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Original article

Vol. 149 No. 5152 (2019)

Pain management policies and reported practices in Swiss emergency departments: a national survey

  • Marta Bourgeois
  • Pierre-Nicolas Carron
  • Susanne Ernst
  • Aris Exadaktylos
  • Marilù Guigli P oretti
  • Dagmar Keller
  • Kaspar Meier
  • Christian H. Nickel
  • Olivier T. Rutschmann
  • Robert Sieber
  • Stephan Steuer
  • Senad Tabakovic
  • Olivier Hugli
Cite this as:
Swiss Med Wkly. 2019;149:w20155



Acute pain is the most common complaint of patients presenting to emergency departments (EDs). Effective pain management is a core ED mission, but numerous studies have pointed to insufficient pain treatment or oligoanalgesia. According to a 1997 national survey in Swiss EDs, a validated pain scale was used in only 14%, an analgesia protocol in <5%, and 1.1% had a nurse-initiated pain protocol. Since then, numerous societal and health care factors have led to improved ED pain care. The aim of this study was to assess the state of ED pain management in Switzerland.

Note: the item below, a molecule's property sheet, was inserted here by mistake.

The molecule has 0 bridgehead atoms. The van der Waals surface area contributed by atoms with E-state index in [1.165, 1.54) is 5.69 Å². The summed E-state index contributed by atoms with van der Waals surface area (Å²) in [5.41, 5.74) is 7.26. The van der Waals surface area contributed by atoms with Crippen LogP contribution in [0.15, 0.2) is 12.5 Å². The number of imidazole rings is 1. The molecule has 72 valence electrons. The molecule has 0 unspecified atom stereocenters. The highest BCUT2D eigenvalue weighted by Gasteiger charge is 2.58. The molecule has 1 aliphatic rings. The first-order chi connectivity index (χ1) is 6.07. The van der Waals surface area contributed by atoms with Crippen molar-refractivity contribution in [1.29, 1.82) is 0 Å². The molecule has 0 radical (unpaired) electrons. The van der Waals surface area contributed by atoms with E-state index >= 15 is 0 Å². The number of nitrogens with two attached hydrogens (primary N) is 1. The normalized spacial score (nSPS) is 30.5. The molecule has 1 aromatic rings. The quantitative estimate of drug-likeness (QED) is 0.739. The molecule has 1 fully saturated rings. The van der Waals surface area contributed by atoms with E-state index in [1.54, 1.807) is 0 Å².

Hospital-based Swiss EDs open 24 hours a day and 7 days a week in 2013 were surveyed using a questionnaire. Data from 2013 were collected. Questions queried the pain management process by nurses and physicians in each ED.


The response rate was 115 of 137 eligible EDs (84%). Pain intensity was assessed with a validated instrument in 71% of waiting rooms and in 99% of treatment areas. A nurse-initiated analgesia protocol was available in 56% of waiting rooms and in 70% of treatment areas. Physician pain protocols were available in 75%, and analgesia-sedation protocols in 51%.


The pain management processes in Swiss EDs have improved over the last 17 years, and are now equivalent to other western countries. Our study did not, however, assess if these improvements resulted in better analgesia at the bedside, an important topic that will require further study.


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